Padoan says Italy following budget rules, will reduce debt

Economy minister not interested in president's job

(ANSA) - Brussels, January 27 - Economy Minister Pier Carlo Padoan on Tuesday said that Italy was not in violation of European Commission budget rules and said the country was making every effort to reduce its massive debt.
    "I know there is the perception that Italy is breaking the rules but look carefully at the figures, it's not true," said Padoan said in an appearance before the European Parliament.
    "We stick to the rules better than others despite the high debt, which we are making every effort to keep on a path of reduction," he added. Italy is also introducing structural reforms "to strengthen sustainability" of economic growth.
    Padoan's comments came as an apparent indirect response to an earlier declaration by his German counterpart Wolfgang Schaeuble on whether the EC should apply flexibility in assessing the annual budgets of member States.
    "Flexibility is not negative per se but it must not lead to a situation where the agreed rules are not respected," Schaeuble said.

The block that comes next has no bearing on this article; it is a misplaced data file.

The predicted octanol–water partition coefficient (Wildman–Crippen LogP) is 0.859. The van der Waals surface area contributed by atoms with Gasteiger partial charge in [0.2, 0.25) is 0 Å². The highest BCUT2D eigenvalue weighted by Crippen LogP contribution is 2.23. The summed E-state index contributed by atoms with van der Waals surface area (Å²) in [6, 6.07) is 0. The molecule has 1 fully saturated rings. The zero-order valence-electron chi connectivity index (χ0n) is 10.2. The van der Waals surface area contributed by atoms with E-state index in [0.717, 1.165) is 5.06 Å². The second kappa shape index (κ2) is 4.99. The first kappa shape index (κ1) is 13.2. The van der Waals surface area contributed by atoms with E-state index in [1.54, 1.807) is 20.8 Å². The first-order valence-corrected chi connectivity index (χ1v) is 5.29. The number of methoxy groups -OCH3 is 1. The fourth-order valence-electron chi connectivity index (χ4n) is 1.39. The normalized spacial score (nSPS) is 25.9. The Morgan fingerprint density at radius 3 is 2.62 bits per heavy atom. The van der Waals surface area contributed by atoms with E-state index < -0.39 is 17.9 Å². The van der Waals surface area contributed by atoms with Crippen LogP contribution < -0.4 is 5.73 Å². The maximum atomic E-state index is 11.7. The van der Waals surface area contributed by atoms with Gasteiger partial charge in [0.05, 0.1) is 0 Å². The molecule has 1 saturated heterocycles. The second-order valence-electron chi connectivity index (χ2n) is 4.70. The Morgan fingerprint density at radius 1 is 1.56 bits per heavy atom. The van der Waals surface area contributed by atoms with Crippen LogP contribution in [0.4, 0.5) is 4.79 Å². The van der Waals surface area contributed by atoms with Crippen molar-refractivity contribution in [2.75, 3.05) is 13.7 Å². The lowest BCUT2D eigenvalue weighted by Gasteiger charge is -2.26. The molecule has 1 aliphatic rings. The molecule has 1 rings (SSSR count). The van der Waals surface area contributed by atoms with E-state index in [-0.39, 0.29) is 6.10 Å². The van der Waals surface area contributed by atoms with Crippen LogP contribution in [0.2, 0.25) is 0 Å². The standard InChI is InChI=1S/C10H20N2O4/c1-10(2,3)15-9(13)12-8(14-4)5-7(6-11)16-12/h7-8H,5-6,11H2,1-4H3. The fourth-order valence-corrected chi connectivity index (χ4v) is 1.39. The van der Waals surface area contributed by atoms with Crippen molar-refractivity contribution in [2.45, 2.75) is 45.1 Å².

"Then it would be wrong and would destroy confidence," of financial markets in the sustainability of eurozone budgets, the German economy minister added.
    Meanwhile, Padoan said Tuesday that EC officials "appreciate" the reform efforts Italy is making to improve its economy and encourage growth. Talks with EC officials examining Italy's 2015 budget show they also understand "the exceptional circumstances" created by years of economic weakness, Padoan said. Italy has not seen any real growth since 2008 while unemployment and business failures have increased and inflation fallen at times below zero. Still, Padoan predicted that times will get better and economic growth will help Italy to pay down its massive debt of more than two trillion euros - more than 130% of GDP - beginning next year.
    "We respect the rules, we are one of the EU countries that doesn't go over the (budget) limits," Padoan told Sky news. "From 2016, the debt will be on a downward path, guaranteeing stability". The EC last year deferred a decision on whether to approve Italy's 2015 budget until March, expressing concerns about the lack of debt-reduction measures.
    But Padoan said Rome had already given the EC details of his "sufficient" efforts to bring the public debt down, adding that he was "confident no further (budget) adjustments" will be needed.
    Efforts will be helped by the European Central Bank's quantitative easing programme, which is the right springboard for a new EU-wide push for growth and jobs, Padoan said.
    He also laid to rest any rumours he might be interested in running to replace Giorgio Napolitano as Italian president.
    "I have so much to do as minister," Padoan said.


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